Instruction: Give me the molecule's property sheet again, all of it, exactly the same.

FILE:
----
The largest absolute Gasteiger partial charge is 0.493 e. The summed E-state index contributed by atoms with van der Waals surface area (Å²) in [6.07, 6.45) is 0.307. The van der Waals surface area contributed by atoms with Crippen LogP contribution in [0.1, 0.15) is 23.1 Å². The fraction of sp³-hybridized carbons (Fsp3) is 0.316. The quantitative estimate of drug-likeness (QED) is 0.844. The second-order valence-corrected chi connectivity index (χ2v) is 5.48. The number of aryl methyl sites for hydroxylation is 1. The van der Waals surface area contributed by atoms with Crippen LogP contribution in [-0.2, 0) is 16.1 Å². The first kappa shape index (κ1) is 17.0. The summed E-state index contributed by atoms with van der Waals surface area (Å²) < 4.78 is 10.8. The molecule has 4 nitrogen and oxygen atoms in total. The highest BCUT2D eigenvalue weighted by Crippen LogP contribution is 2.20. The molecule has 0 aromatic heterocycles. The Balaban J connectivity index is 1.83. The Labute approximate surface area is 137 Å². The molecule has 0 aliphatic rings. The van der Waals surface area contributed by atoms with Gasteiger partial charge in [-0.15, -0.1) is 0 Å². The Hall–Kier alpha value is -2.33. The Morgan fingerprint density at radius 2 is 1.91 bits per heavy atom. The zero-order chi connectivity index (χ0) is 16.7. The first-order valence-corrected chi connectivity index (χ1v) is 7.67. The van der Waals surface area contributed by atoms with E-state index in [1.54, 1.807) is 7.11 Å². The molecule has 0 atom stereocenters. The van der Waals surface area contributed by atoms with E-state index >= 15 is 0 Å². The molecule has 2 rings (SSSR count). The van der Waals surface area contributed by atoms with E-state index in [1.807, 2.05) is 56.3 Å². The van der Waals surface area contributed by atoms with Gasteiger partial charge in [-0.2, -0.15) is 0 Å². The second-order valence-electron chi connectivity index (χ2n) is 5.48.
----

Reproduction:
The largest absolute Gasteiger partial charge is 0.493 e. The summed E-state index contributed by atoms with van der Waals surface area (Å²) in [6.07, 6.45) is 0.307. The van der Waals surface area contributed by atoms with Crippen LogP contribution in [0.1, 0.15) is 23.1 Å². The fraction of sp³-hybridized carbons (Fsp3) is 0.316. The quantitative estimate of drug-likeness (QED) is 0.844. The second-order valence-corrected chi connectivity index (χ2v) is 5.48. The number of aryl methyl sites for hydroxylation is 1. The van der Waals surface area contributed by atoms with Crippen LogP contribution in [-0.2, 0) is 16.1 Å². The first kappa shape index (κ1) is 17.0. The summed E-state index contributed by atoms with van der Waals surface area (Å²) < 4.78 is 10.8. The molecule has 4 nitrogen and oxygen atoms in total. The highest BCUT2D eigenvalue weighted by Crippen LogP contribution is 2.20. The molecule has 0 aromatic heterocycles. The Balaban J connectivity index is 1.83. The Labute approximate surface area is 137 Å². The molecule has 0 aliphatic rings. The van der Waals surface area contributed by atoms with Gasteiger partial charge in [-0.15, -0.1) is 0 Å². The Hall–Kier alpha value is -2.33. The Morgan fingerprint density at radius 2 is 1.91 bits per heavy atom. The zero-order chi connectivity index (χ0) is 16.7. The first-order valence-corrected chi connectivity index (χ1v) is 7.67. The van der Waals surface area contributed by atoms with E-state index in [1.54, 1.807) is 7.11 Å². The molecule has 0 atom stereocenters. The van der Waals surface area contributed by atoms with E-state index >= 15 is 0 Å². The molecule has 2 rings (SSSR count). The van der Waals surface area contributed by atoms with E-state index in [1.807, 2.05) is 56.3 Å². The van der Waals surface area contributed by atoms with Gasteiger partial charge in [-0.2, -0.15) is 0 Å². The second-order valence-electron chi connectivity index (χ2n) is 5.48.